Developed by Washington University, St. Louis / University of New Hampshire / Goddard Space Flight Center / Japanese Space Agency (JAXA) / Hiroshima University / KTH Royal Institute of Technology, Sweden
Balloon launched on 7/11/2022, from European Space Range, Kiruna, Sweden
Purpose of the flight and payload description
XL-Calibur is a hard X-ray polarimetry mission operating from a stabilised balloon-borne platform in the stratosphere aimed to observe black holes such as Cygnus X1, and to measure for the first time the polarization of the X-ray emission. The polarization makes it possible to test models of the origin of the X-rays and to map out the spacetime surrounding the black hole.
The project is led by Washington University, St. Louis with the participation of Ehime University, Hiroshima University, Osaka University and ISAS-JAXA from Japan, the University of New Hampshire, the NASA Wallops Flight Facility and Goddard Space Flight Center (GSFC) and the KTH Royal Institute of Technology from Sweden. It builds on heritage from the X-Calibur mission, which flew in a long-duration balloon in Antarctica in austral summer 2018/2019.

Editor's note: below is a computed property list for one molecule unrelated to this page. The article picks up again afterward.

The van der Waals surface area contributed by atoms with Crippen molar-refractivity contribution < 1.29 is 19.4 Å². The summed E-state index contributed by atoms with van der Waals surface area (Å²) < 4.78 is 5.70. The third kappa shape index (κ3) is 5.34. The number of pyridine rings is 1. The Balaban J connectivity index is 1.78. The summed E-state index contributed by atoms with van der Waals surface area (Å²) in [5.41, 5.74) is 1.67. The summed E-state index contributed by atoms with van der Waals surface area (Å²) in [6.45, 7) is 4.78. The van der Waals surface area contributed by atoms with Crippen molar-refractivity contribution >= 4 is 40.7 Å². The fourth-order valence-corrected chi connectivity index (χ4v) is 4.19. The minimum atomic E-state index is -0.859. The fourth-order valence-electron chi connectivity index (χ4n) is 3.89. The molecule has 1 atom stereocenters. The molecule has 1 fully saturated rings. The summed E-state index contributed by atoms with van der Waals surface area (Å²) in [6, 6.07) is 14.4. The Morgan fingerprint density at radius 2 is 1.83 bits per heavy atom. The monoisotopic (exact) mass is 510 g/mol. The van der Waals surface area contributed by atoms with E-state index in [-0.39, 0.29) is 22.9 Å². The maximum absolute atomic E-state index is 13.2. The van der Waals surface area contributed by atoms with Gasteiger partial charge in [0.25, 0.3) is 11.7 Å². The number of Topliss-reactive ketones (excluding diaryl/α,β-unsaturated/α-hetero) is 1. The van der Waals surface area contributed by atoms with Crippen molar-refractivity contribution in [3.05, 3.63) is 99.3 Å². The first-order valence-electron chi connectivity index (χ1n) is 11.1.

At left we can see an scheme of the instrument in flight configuration (click to enlarge).
The XL-Calibur mission incorporates a 12 meter long truss equipped with an X-ray mirror at one end and a scattering polarimeter at the other end. The truss assembly is mounted in a custom gondola, which incorporates a pointing system known as WASP (Wallops Arc Second Pointer). The gondola is suspended beneath a modified NASA rotator, which provides large-angle azimuth targeting and coarse azimuth stabilisation. The WASP system points the truss using a pitch/yaw articulated gimbal mounted on the gondola. Sub-arcsecond pointing is enabled by the mechanical design of the gimbal hubs, where high-precision angular contact bearings float the rotor-side and stator-side of the hub on a central shaft. To orient the gondola, XL-Calibur uses two star cameras. One star camera is co-aligned with the X-ray mirror, and the other is oriented 25º from the pointing axis. The second star camera enables pointing at elevations exceeding 65º (through the balloon), and pointing at targets in the presence of stratospheric clouds along the line-of-sight.